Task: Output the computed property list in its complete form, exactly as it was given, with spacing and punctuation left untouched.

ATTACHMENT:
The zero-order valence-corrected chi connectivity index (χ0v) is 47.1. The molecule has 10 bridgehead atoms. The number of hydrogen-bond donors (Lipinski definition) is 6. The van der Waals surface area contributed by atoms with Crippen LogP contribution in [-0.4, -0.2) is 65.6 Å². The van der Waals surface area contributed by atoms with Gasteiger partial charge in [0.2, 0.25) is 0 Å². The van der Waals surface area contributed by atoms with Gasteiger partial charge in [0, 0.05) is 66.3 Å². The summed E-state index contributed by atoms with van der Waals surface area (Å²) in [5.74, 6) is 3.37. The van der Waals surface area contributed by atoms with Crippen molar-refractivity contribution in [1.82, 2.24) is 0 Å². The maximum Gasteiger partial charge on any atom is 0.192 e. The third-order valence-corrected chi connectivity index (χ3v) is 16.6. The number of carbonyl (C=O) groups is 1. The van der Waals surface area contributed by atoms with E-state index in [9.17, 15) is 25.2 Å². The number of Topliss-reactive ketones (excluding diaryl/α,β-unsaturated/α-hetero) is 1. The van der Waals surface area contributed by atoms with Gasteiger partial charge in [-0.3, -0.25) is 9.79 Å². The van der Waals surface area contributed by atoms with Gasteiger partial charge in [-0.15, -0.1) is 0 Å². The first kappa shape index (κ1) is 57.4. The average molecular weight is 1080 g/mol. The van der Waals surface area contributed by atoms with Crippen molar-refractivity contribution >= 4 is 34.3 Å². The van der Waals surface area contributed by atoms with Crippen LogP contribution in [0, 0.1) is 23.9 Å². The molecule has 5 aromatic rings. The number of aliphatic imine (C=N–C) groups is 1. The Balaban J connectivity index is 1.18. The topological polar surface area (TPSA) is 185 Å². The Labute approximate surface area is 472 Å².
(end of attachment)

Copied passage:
The zero-order valence-corrected chi connectivity index (χ0v) is 47.1. The molecule has 10 bridgehead atoms. The number of hydrogen-bond donors (Lipinski definition) is 6. The van der Waals surface area contributed by atoms with Crippen LogP contribution in [-0.4, -0.2) is 65.6 Å². The van der Waals surface area contributed by atoms with Gasteiger partial charge in [0.2, 0.25) is 0 Å². The van der Waals surface area contributed by atoms with Gasteiger partial charge in [0, 0.05) is 66.3 Å². The summed E-state index contributed by atoms with van der Waals surface area (Å²) in [5.74, 6) is 3.37. The van der Waals surface area contributed by atoms with Crippen molar-refractivity contribution in [1.82, 2.24) is 0 Å². The maximum Gasteiger partial charge on any atom is 0.192 e. The third-order valence-corrected chi connectivity index (χ3v) is 16.6. The number of carbonyl (C=O) groups is 1. The van der Waals surface area contributed by atoms with E-state index in [9.17, 15) is 25.2 Å². The number of Topliss-reactive ketones (excluding diaryl/α,β-unsaturated/α-hetero) is 1. The van der Waals surface area contributed by atoms with Gasteiger partial charge in [-0.3, -0.25) is 9.79 Å². The van der Waals surface area contributed by atoms with Gasteiger partial charge in [-0.15, -0.1) is 0 Å². The first kappa shape index (κ1) is 57.4. The average molecular weight is 1080 g/mol. The van der Waals surface area contributed by atoms with Crippen molar-refractivity contribution >= 4 is 34.3 Å². The van der Waals surface area contributed by atoms with Crippen LogP contribution in [0, 0.1) is 23.9 Å². The molecule has 5 aromatic rings. The number of aliphatic imine (C=N–C) groups is 1. The Balaban J connectivity index is 1.18. The topological polar surface area (TPSA) is 185 Å². The Labute approximate surface area is 472 Å².